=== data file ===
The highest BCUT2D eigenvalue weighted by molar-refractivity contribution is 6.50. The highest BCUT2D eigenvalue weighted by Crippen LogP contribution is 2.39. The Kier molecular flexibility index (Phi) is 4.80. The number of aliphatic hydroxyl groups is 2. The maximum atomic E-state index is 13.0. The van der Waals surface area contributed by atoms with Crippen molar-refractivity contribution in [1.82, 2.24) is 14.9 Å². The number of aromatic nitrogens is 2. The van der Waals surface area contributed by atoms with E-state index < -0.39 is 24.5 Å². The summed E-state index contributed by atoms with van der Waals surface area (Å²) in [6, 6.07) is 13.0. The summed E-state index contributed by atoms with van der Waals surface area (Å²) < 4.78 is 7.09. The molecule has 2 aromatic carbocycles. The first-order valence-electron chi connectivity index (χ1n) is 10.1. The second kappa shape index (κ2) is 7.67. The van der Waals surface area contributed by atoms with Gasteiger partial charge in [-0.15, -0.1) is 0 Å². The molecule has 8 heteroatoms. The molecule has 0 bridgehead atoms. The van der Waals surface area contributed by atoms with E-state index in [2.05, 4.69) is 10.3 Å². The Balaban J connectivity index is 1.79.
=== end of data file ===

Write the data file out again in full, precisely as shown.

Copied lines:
The highest BCUT2D eigenvalue weighted by molar-refractivity contribution is 6.50. The highest BCUT2D eigenvalue weighted by Crippen LogP contribution is 2.39. The Kier molecular flexibility index (Phi) is 4.80. The number of aliphatic hydroxyl groups is 2. The maximum atomic E-state index is 13.0. The van der Waals surface area contributed by atoms with Crippen molar-refractivity contribution in [1.82, 2.24) is 14.9 Å². The number of aromatic nitrogens is 2. The van der Waals surface area contributed by atoms with E-state index < -0.39 is 24.5 Å². The summed E-state index contributed by atoms with van der Waals surface area (Å²) in [6, 6.07) is 13.0. The summed E-state index contributed by atoms with van der Waals surface area (Å²) < 4.78 is 7.09. The molecule has 2 aromatic carbocycles. The first-order valence-electron chi connectivity index (χ1n) is 10.1. The second kappa shape index (κ2) is 7.67. The van der Waals surface area contributed by atoms with Gasteiger partial charge in [-0.15, -0.1) is 0 Å². The molecule has 8 heteroatoms. The molecule has 0 bridgehead atoms. The van der Waals surface area contributed by atoms with E-state index in [2.05, 4.69) is 10.3 Å². The Balaban J connectivity index is 1.79.